"Finally! So are you two going to tell us what’s going on or what?" Plucky asked impatiently, his voice a bit too loud to pass as a whisper.
"Keep quiet!" Babs hissed. "I’m leaving it up to Hamton!"
"Leaving what up to me?" asked Hamton, frowning.
Buster waved his hands inward and everyone moved into a huddle.
"Hamton," he whispered, "me and Babs didn't tell Plucky and Shirley yet. We wanted to wait and ask you first, just to make sure it's okay that they know about you-know-what."
Hamton blinked, but caught on fast. "Oh! Yeah. Sure, of course they can know, so long as they don't tell."
"Don't tell what?" Plucky whispered hectically, shaking his hands in mad exasperation.
"That I'm going to try and buy Fifi that Du Coeur perfume," Hamton answered.
The reaction to this simple statement was incredible, though admittedly quiet. The five friends broke their huddle and it was here that Hamton saw the full effect of his decision.
Plucky’s eyes bulged to the size of baseballs. Shirley's calm expression seemed to shake slightly, as though someone had just told a very frightening fortune. Even Buster and Babs, who were already in on the secret, seemed to shift uncomfortably, eyeing Hamton with something like pity.
Then, looking as though he thought Hamton had gone mad, as well as forgetting they were in the library, Plucky shouted, "Are you trying to go broke?"
"SHH!" Buster and Babs hissed aggressively.
"Plucky, for the love of —!" Buster muttered.
Calming down, Plucky responded more quietly, "Hamton, you can't honest —"
"Yes, I do," Hamton whispered confidently. "I want to try at least. I started just last night and I think off to a decent start."
"Do you, like, know how you're going to get that much money, though?" asked Shirley, and though her voice was considerably calmer than Plucky's, Hamton could tell that she was deeply concerned.
"I'm trying to think up a list," Hamton replied. "For now, though, I'll just go around and see if anyone needs help with anything. Odd jobs and that sort of thing, you know."
But Shirley didn't look too convinced. "That's gonna be majorly tough, Hamton. I mean, the holidays are, like, just around the corner and people will be saving money to buy gifts and all the other usual junk. It'll probably be more of a job trying to find someone with money to spare."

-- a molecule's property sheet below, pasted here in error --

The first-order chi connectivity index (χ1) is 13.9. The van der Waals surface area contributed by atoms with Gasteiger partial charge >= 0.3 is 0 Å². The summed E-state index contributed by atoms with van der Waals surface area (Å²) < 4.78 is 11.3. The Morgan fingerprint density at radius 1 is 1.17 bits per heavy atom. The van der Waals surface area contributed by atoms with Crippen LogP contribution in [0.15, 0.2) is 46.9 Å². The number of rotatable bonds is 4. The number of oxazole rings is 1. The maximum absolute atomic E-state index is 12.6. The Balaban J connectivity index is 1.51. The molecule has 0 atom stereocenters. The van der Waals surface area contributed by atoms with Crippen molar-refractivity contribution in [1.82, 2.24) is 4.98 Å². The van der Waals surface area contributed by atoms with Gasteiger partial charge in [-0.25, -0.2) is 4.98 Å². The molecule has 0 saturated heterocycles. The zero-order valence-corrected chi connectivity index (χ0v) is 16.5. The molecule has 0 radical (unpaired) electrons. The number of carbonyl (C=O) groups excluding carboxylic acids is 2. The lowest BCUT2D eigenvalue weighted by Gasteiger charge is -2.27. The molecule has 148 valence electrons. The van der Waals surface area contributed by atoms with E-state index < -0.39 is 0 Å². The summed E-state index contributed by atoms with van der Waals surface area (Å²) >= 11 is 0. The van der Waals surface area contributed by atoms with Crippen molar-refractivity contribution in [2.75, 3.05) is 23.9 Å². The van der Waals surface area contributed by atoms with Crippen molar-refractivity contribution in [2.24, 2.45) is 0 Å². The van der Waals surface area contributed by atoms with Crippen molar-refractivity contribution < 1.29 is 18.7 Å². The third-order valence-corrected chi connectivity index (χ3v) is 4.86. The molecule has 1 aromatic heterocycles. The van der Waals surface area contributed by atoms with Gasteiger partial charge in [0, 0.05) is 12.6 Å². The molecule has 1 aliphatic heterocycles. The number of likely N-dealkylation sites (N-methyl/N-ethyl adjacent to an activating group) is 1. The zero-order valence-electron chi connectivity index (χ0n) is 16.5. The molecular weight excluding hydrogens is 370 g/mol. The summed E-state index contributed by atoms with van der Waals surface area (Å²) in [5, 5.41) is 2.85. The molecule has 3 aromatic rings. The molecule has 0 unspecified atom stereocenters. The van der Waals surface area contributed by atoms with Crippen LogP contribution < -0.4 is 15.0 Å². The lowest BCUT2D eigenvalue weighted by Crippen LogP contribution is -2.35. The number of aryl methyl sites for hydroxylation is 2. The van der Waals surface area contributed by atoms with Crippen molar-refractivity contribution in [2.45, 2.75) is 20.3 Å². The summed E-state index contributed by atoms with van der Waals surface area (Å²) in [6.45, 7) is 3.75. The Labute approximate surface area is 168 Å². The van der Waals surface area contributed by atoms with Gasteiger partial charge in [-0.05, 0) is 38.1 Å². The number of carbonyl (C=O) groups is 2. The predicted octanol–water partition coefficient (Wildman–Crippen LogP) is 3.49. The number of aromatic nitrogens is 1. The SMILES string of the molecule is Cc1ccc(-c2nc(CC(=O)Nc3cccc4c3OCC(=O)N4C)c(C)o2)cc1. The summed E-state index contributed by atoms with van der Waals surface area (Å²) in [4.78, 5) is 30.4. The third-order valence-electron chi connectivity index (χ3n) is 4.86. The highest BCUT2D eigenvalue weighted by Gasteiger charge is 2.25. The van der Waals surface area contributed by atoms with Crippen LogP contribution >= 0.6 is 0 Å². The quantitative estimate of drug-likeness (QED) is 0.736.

"I guess. . ." said Hamton, his spirit sinking a little at this unpleasant realization. "But I won't know 'til I try, will I?"
"Hamton!" said Plucky impatiently, pinching the space between his eyes and bill. "You do realize we’re not on Tiny Toons anymore, right? That you don’t have to go out of your way to do outrageous and irrational things like we used to, right?"
"Of course I know we’re not on Tiny Toons," said Hamton, feeling slightly annoyed by Plucky’s words. Outrageous and irrational? That was a bit much, wasn’t it? All he wants to do is to buy Fifi a nice present. "Guys, look, I know it sounds crazy, but don’t worry. I’m not going to go overboard with it. I’ll just do as much as I can. Maybe I’ll get the perfume and maybe I won’t, but I know I won’t have a chance unless I try."
"Oh, you don’t have to try," said Plucky with something of a scoff. "This situation is predictable enough as it is."
"Predictable?" repeated Hamton. "What do you mean my situation’s predictable?"
"Isn't it obvious?" Hamton didn’t answer. "Fine, allow me to explain."
Plucky cleared his throat, then placed his hands together like a man about to give a calm and orderly speech. "Hamton, here’s what's going to happen. You’ll spend all of December looking for ways to earn money, doing whatever you can find. Meanwhile, as time passes and the deadline draws near, you’ll grow more and more exhausted and desperate. And, even if by some impossible miracle you do manage to get all the money, you’ll be too late because the store will end up selling the last of the perfume before you have a chance to buy it. All of your work and sacrifice will be for nothing, then you’ll cry and be sad and wonder why in the name of Steven Spielberg you let yourself be put through all that unnecessary pain.
"That’s what I mean by 'predictable'," Plucky said, ending on a blunt note.
The shaded library corner went totally quiet. Hamton stared at Plucky, struck dumb by everything he just said.
"Quite the motivational speaker, aren’t you, Plucky?" said Babs dryly, her arms crossed.
"Oh, come on, Babs!" Plucky said, forgetting to whisper. "I’m just trying to spare Hamton the trouble. I mean, you guys can't seriously think this is a good idea!"
Hamton looked from Plucky to Buster and Babs, anxious at what they would say.
After a long moment in which the two rabbits looked at Hamton, apparently trying to collect their words, Buster said, very strained, "Well . . . it's not . . . too crazy. We’ve done crazier things in the past. I mean, we are Toons after all. It’s kind of our job to go out of the ordinary."
"Shirley, what do you think of this?" asked Babs.
"Honestly?" she asked. "I think it’s kind of cray-cray, like Plucky said. But," she added quickly in Hamton direction, "I also think it’s very sweet that you want to go that far for Fifi, Hamton. It really speaks volumes for your spirit."
"You too, Shirls?" asked Plucky incredulously.